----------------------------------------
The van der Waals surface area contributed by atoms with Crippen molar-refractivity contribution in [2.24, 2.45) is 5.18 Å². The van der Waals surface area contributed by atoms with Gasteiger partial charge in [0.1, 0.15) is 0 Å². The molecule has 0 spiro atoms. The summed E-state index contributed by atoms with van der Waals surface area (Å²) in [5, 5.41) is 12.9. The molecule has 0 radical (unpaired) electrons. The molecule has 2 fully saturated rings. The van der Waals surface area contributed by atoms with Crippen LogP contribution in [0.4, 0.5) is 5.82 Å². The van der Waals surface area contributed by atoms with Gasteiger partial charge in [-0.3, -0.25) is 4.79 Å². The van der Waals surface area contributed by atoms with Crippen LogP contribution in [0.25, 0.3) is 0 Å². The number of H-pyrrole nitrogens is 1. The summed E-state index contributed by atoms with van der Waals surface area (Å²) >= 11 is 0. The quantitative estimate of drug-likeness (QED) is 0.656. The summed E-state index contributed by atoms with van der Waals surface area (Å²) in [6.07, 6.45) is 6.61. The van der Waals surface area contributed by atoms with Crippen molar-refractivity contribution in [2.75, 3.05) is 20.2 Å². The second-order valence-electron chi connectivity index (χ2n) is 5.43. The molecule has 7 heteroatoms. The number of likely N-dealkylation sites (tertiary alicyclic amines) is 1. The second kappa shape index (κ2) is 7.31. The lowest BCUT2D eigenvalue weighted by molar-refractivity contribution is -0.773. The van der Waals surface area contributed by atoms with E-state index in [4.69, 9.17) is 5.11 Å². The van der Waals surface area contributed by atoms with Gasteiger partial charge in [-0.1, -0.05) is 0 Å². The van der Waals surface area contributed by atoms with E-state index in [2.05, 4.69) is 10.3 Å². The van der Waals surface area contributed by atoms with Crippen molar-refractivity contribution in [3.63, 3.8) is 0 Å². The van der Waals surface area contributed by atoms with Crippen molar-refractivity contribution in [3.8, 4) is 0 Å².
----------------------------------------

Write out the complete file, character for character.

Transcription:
The van der Waals surface area contributed by atoms with Crippen molar-refractivity contribution in [2.24, 2.45) is 5.18 Å². The van der Waals surface area contributed by atoms with Gasteiger partial charge in [0.1, 0.15) is 0 Å². The molecule has 0 spiro atoms. The summed E-state index contributed by atoms with van der Waals surface area (Å²) in [5, 5.41) is 12.9. The molecule has 0 radical (unpaired) electrons. The molecule has 2 fully saturated rings. The van der Waals surface area contributed by atoms with Crippen LogP contribution in [0.4, 0.5) is 5.82 Å². The van der Waals surface area contributed by atoms with Gasteiger partial charge in [-0.3, -0.25) is 4.79 Å². The van der Waals surface area contributed by atoms with Crippen LogP contribution in [0.25, 0.3) is 0 Å². The number of H-pyrrole nitrogens is 1. The summed E-state index contributed by atoms with van der Waals surface area (Å²) >= 11 is 0. The quantitative estimate of drug-likeness (QED) is 0.656. The summed E-state index contributed by atoms with van der Waals surface area (Å²) in [6.07, 6.45) is 6.61. The van der Waals surface area contributed by atoms with Crippen molar-refractivity contribution in [2.75, 3.05) is 20.2 Å². The second-order valence-electron chi connectivity index (χ2n) is 5.43. The molecule has 7 heteroatoms. The number of likely N-dealkylation sites (tertiary alicyclic amines) is 1. The second kappa shape index (κ2) is 7.31. The lowest BCUT2D eigenvalue weighted by molar-refractivity contribution is -0.773. The van der Waals surface area contributed by atoms with E-state index in [4.69, 9.17) is 5.11 Å². The van der Waals surface area contributed by atoms with Gasteiger partial charge in [-0.1, -0.05) is 0 Å². The van der Waals surface area contributed by atoms with E-state index in [2.05, 4.69) is 10.3 Å². The van der Waals surface area contributed by atoms with Crippen molar-refractivity contribution in [3.63, 3.8) is 0 Å². The van der Waals surface area contributed by atoms with Crippen molar-refractivity contribution in [3.8, 4) is 0 Å².